7. Vacuum. We originally had a small, hand held battery powered vacuum. If you wanted to pick up a few dropped crumbs and the battery hadn't gone flat, it was almost adequate. For any serious vacuuming task, it was hopeless. We then invested in a Panasonic portable household vacuum. It has a permanent filtering system in it that does not use bags – a big plus for us. It has a hose, so I can use it when I'm sawing or sanding something to keep the dust in check before it gets everywhere. And it is powerful enough to get the dirt out of those little cracks and crannies. It does a good job on our louvered-door lockers, too
8. Gasoline Generator. We have a small, quiet, efficient 2kva gas generator that sees a lot of use when we are away from the marina, which is usually about 10 months out of every year. The solar and wind generators can keep up with our needs for the most part, but if I am doing a project that requires one of the other power tools on this list for any length of time, I fire up the generator. If it is cloudy and/or calm, the generator can power the battery charger to recharge the house batteries. Or if I am doing some lengthy underwater maintenance, I power my hookah system with it. It is stored below decks when not in use, but I always make sure to run the engine and internal fuel tank dry before bringing it below.
9. Heat Gun. Another tool I didn't know I needed. It is great when used with a paint scraper when it is time to strip the old varnish off and refinish the brightwork. If you soften the old varnish with the heat gun, the scraper quickly removes it in long strips. I also use it for shrinking heat shrink tubing, and it is much better than using a match or torch for this job.
10. Router. Last on the list is my router and laminate trimmer. I have a router attachment for my Dremel tool which is reasonable for small jobs. When I embarked on the refrigerator/freezer project, there was a lot of routing to be done which was much more than the Dremel could handle. The local Australian 'Big Box' home supply store had a discontinued Ryobi router on the discount bargain table, so I picked it up. It has been invaluable on this project, but I'm not sure, yet, how much I will use it in the future. I think its two biggest drawbacks aboard are how much sawdust it generates and how loud it is. It may end up being traded for something more useful at a future swap meet somewhere.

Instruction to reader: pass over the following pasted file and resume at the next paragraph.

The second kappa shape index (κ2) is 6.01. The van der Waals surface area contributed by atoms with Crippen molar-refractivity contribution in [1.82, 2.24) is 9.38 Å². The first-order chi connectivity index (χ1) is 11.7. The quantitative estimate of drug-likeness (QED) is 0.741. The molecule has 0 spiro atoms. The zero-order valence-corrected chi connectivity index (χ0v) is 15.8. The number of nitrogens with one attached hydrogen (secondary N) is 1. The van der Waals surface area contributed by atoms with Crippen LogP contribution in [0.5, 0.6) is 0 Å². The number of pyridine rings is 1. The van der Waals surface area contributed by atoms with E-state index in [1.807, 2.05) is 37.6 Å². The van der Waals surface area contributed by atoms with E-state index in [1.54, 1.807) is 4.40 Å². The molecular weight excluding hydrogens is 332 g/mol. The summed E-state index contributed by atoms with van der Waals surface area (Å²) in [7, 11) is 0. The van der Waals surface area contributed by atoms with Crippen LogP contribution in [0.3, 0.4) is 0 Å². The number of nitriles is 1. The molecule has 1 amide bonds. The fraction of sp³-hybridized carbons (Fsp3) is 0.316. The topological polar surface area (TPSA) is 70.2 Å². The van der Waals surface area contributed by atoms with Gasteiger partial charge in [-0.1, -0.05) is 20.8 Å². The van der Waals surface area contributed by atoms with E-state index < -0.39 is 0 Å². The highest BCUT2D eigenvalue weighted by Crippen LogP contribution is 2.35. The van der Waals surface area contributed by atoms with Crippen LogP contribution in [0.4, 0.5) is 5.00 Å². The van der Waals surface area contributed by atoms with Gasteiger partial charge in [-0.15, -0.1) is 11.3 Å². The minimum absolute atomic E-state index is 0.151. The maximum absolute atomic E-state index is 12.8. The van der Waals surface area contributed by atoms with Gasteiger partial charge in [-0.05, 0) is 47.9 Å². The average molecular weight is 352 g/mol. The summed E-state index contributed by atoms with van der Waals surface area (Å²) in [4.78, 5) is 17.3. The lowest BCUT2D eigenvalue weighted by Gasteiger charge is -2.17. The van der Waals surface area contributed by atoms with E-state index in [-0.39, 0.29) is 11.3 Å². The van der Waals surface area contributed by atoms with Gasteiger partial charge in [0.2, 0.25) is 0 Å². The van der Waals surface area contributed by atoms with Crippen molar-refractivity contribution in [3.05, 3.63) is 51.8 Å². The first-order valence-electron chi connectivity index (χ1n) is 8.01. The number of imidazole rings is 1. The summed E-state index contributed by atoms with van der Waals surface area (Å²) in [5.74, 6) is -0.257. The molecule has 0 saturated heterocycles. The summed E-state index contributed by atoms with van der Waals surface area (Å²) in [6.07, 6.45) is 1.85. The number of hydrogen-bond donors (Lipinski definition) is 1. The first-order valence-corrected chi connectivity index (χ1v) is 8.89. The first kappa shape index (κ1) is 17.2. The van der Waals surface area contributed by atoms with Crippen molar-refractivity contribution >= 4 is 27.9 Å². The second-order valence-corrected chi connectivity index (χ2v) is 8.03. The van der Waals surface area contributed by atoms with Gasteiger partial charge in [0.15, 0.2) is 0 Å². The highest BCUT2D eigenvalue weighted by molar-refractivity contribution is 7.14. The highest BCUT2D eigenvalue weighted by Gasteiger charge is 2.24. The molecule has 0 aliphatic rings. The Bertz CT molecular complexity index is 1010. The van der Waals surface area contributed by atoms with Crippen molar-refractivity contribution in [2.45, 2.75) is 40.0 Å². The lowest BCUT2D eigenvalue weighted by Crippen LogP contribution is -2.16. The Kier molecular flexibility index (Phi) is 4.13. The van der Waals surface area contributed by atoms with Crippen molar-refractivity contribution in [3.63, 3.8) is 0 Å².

There are a few more tools that didn't quite make the Top 10 list, but are worthy of a mention:
1. Air Compressor. This is the heart of my hookah system. I also use it for pressure checking plumbing and the refrigeration system, blowing out clogged orifices and jets, and several other tasks.
2. Circular Saw. I no longer have a circular saw aboard. The one I had died a few years ago and I didn't replace it. While it did see a fair amount of use, there aren't that many jobs that can't be done reasonably well with either a hand saw or the jig saw. If I were to replace it, I'd go with the Ryobi battery-powered version.
3. Vacuum Pump. We have a small vacuum pump aboard that is used when we or another cruiser have a problem with a refrigerator/freezer. (Seems like a frequent theme in my blogs, doesn't it?). If you have a component failure or a leak, the system must be pumped down to a vacuum before recharging with refrigerant. Ideally, you would refill it with nitrogen gas and pump it down a second time to help purge the system of any residual air or moisture in the system, but this isn't practical for most of us. The vacuum pump can also be used when vacuum bagging an epoxy or fiberglass repair when it is desirable to apply an even pressure over a large area.
So that's my list aboard Nine of Cups. What tools do you consider essential aboard your boat?